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Bell v. Jumper

United States District Court, C.D. Illinois

November 2, 2016

TIMOTHY BELL, Plaintiff,
v.
DR. SHAN JUMPER, Defendant.

          AMENDED MERIT REVIEW ORDER

          SUE E. MYERSCOUGH, UNITED STATES DISTRICT JUDGE

         This case comes before the Court to amend the merit review order [ECF 7] entered October 19, 2016, on the issue of assessing plaintiff a strike pursuant to 28 U.S.C. § 1915(g).

         Plaintiff, a civil detainee at the Rushville Detention and Treatment Center, seeks leave to proceed in forma pauperis. The "privilege to proceed without posting security for costs and fees is reserved to the many truly impoverished litigants who, within the District Court's sound discretion, would remain without legal remedy if such privilege were not afforded to them." Brewster v. North Am. Van Lines, Inc., 461 F.2d 649, 651 (7th Cir. 1972). A court must dismiss cases proceeding in forma pauperis "at any time" if the action is frivolous, malicious, or fails to state a claim, even if part of the filing fee has been paid. 28 U.S.C. § 1915(d)(2). Accordingly, this Court grants leave to proceed in forma pauperis only if the complaint states a federal claim.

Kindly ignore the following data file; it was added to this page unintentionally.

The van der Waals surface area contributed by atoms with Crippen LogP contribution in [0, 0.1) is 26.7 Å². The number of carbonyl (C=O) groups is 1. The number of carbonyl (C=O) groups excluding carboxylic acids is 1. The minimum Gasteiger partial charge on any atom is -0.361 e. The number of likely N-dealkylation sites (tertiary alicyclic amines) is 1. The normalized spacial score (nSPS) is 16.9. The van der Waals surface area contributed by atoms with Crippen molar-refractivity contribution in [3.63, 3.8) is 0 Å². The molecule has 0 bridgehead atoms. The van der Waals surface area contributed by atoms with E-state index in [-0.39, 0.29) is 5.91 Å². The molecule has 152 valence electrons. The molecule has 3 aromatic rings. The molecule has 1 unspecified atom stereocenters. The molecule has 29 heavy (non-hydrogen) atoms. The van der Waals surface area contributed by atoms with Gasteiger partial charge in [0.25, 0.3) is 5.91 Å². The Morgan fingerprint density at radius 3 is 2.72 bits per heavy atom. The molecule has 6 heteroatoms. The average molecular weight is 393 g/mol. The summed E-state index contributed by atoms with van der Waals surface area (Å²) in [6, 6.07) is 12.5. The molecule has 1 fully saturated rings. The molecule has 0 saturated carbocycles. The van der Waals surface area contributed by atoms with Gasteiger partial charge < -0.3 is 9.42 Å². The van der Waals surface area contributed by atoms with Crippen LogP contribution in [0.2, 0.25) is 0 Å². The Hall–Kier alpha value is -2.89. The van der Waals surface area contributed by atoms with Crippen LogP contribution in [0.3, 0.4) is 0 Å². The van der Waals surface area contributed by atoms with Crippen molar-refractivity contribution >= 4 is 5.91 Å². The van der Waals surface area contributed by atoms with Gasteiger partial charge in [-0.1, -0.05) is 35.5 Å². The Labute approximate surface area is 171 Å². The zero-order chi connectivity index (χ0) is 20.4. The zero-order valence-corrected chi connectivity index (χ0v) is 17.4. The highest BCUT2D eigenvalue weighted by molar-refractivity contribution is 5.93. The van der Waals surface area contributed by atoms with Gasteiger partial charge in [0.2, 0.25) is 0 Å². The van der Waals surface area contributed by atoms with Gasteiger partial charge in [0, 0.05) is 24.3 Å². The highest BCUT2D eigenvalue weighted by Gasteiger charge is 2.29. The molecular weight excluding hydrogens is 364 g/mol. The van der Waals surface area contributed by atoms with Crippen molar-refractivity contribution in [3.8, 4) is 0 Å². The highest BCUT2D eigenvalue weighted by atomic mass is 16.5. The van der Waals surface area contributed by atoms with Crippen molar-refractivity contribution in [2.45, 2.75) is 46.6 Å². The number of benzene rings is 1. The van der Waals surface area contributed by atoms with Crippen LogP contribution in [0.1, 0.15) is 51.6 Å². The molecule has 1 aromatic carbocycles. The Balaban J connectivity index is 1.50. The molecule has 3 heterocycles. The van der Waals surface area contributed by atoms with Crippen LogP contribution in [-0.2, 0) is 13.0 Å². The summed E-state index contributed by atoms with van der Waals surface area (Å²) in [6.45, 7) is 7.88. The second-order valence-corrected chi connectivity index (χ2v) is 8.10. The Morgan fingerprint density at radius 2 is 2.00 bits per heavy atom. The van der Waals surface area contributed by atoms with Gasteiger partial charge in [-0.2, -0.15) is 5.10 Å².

In reviewing the complaint, the Court accepts the factual allegations as true, liberally construing them in Plaintiff's favor. Turley v. Rednour, 729 F.3d 645, 649 (7th Cir. 2013). However, conclusory statements and labels are insufficient. Enough facts must be provided to "'state a claim for relief that is plausible on its face.'" Alexander v. U.S., 721 F.3d 418, 422 (7th Cir. 2013)(quoted cite omitted).

         ANALYSIS

         Plaintiff is civilly detained in the Rushville Treatment and Detention Center pursuant to the Illinois Sexually Violent Persons Commitment Act, 725 ILCS 207/1, et seq. He asserts a deliberate indifference claim under 42 U.S.C. § 1983 against Defendant Dr. Jumper, the Clinical Director for the Department of Human Services (“DHS”) Treatment and Detention Program. As Plaintiff is a detainee rather than convicted prisoner, his § 1983 claim is reviewed under the Due Process Clause of the Fourteenth Amendment, rather than the Eighth Amendment. The standard of review, however, is the same under the Fourteenth Amendment, as under the Eight Amendment. Zentmyer v. Kendall County, Ill., 220 F.3d 805, 810 (7th Cir. 2000).